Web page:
Upstream eventInduction, CYP1A2/CYP1A5
Key Event Relationship Overview
AOPs Referencing Relationship
|AOP Name||Directness||Weight of Evidence||Quantitative Understanding|
|Aryl hydrocarbon receptor activation leading to uroporphyria||directly leads to||Moderate||Weak|
Life Stage Applicability
How Does This Key Event Relationship Work
The oxidation of uroporphorynogen to its corresponding porphyrin (UROX) is preferentially catalyzed by the phase one metabolizing enzyme, CYP1A2, in mammals and CYP1A5 in birds. Uroporphyrinogen, an intermediate in heme biosynthesis, is normally converted to coproporphyrinogen by uroporphyrinogen decarboxylase (UROD); induction of CYP1A2 expression translates to increased protein levels and therfore an increased incidence of binding, and oxidation of uroporphyrinogen, preventing its normally dominant conversion to coproporphyrinogen.
Weight of Evidence
WOE for this KER is moderate.
Empirical Support for Linkage
Include consideration of temporal concordance here
UROX activity is increased by inducers of the CYP1A subfamily and inhibited by substrates of CYP1A2, indicating that uroporphorynogen binds to the active site of CYP1A2. Furthermore, mice with a higher endogenous level of CYP1A2 are more susceptible to porphyrin accumulation and CYP1A2 knock-out prevents chemical-induced uroporphyria all-together; therefore, CYP1A2 is essential for UROX. A mild porphyric response was observed in the presence of iron loading and 5-aminolevulinic acid (ALA; a heme precursor) in AHR-/- mice, indicating that CYP1A2 induction is not absolutely necessary, but that constitutive CYP1A2 levels are sufficient for UROX under certain conditions.
Uncertainties or Inconsistencies
Although CYP1A2 plays an essential role in UROX in animal models of porphyria, it seems to be less significant in human development of porphyria cutanea tarda. UROX activity in human liver microsomes was not correlated with CYP1A2 content. Experiments with different expression systems confirmed that human CYP1A2 catalyzes UROX, but with a lower specific activity than that of the mouse orthologue.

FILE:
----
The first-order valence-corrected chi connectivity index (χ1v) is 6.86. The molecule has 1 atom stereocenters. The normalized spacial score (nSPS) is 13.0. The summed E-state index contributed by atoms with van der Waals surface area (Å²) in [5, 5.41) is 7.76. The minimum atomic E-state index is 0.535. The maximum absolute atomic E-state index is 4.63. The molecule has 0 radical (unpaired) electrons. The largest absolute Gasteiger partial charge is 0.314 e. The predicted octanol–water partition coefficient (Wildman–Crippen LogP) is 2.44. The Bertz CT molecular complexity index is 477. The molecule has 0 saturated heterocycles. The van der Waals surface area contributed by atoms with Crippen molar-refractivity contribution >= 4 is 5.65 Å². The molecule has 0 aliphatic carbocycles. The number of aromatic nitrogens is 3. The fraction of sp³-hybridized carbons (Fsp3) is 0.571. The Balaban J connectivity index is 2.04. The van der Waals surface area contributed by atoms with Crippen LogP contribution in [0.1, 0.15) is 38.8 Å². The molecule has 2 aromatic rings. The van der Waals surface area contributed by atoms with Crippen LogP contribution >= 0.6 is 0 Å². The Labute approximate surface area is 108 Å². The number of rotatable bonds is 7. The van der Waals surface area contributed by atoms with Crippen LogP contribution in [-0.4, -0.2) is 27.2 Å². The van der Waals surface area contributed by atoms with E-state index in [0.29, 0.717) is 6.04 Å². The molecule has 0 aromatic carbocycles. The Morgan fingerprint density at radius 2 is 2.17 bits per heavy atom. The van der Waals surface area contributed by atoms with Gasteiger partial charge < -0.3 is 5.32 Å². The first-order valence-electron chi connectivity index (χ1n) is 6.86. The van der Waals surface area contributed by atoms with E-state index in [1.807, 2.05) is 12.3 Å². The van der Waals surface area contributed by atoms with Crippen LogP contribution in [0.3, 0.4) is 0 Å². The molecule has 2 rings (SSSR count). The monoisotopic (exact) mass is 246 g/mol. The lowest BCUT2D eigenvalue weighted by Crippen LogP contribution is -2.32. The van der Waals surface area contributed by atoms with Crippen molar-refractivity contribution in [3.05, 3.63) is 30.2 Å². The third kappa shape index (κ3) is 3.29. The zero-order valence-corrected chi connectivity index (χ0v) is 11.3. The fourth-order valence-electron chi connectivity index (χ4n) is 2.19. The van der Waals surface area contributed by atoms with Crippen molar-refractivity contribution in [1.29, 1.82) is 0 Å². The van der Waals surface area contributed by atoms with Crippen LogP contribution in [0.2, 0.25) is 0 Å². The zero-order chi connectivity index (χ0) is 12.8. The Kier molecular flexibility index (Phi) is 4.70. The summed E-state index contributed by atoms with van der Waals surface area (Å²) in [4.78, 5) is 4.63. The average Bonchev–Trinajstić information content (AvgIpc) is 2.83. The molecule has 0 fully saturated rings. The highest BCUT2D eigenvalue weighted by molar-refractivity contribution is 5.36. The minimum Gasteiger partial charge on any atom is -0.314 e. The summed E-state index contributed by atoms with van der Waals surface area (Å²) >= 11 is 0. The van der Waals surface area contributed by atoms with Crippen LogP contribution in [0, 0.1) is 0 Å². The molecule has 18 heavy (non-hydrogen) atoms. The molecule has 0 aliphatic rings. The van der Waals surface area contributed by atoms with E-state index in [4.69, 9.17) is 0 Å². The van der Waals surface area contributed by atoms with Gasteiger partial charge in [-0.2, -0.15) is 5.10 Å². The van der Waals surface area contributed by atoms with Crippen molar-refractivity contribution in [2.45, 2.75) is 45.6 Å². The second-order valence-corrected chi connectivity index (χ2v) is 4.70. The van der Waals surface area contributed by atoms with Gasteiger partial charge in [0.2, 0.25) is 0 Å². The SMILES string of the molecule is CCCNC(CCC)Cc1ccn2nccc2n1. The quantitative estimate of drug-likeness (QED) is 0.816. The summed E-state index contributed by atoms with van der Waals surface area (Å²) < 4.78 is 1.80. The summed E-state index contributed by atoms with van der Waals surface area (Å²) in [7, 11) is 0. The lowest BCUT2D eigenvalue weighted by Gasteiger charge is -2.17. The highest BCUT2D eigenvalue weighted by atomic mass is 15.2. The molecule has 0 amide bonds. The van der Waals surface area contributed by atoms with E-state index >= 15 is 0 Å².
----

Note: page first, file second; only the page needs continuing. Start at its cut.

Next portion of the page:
It is also worth noting that there exists a secondary, CYP1A2-independent pathway to UROX that is hypothesized to depend solely on iron. Phillips et al. were able to generate uroporphyria in a Cyp1A2-/- mouse model that is genetically predisposed (Hfe-/-, Urod-/+) to develop porphyria in the absence of external stimuli; CYP1A2 knockout alone prevented porphyrin accumulation, but with the addition of iron and ALA to the triple knockout, modest porphyria was observed. Therefore, under extreme porphyric conditions, UROX can occure in the absence of the CYP1A2 enzyme.
Quantitative Understanding of the Linkage
Is it known how much change in the first event is needed to impact the second? Are there known modulators of the response-response relationships? Are there models or extrapolation approaches that help describe those relationships?
UROX is positively correlated with CYP1A2/5 activity but this relationship has not been quantitatively describes. It has been noted however, that a CYP1A2 induction of just 2-fold dramatically induces porphyrin accumulation in iron-loaded mice.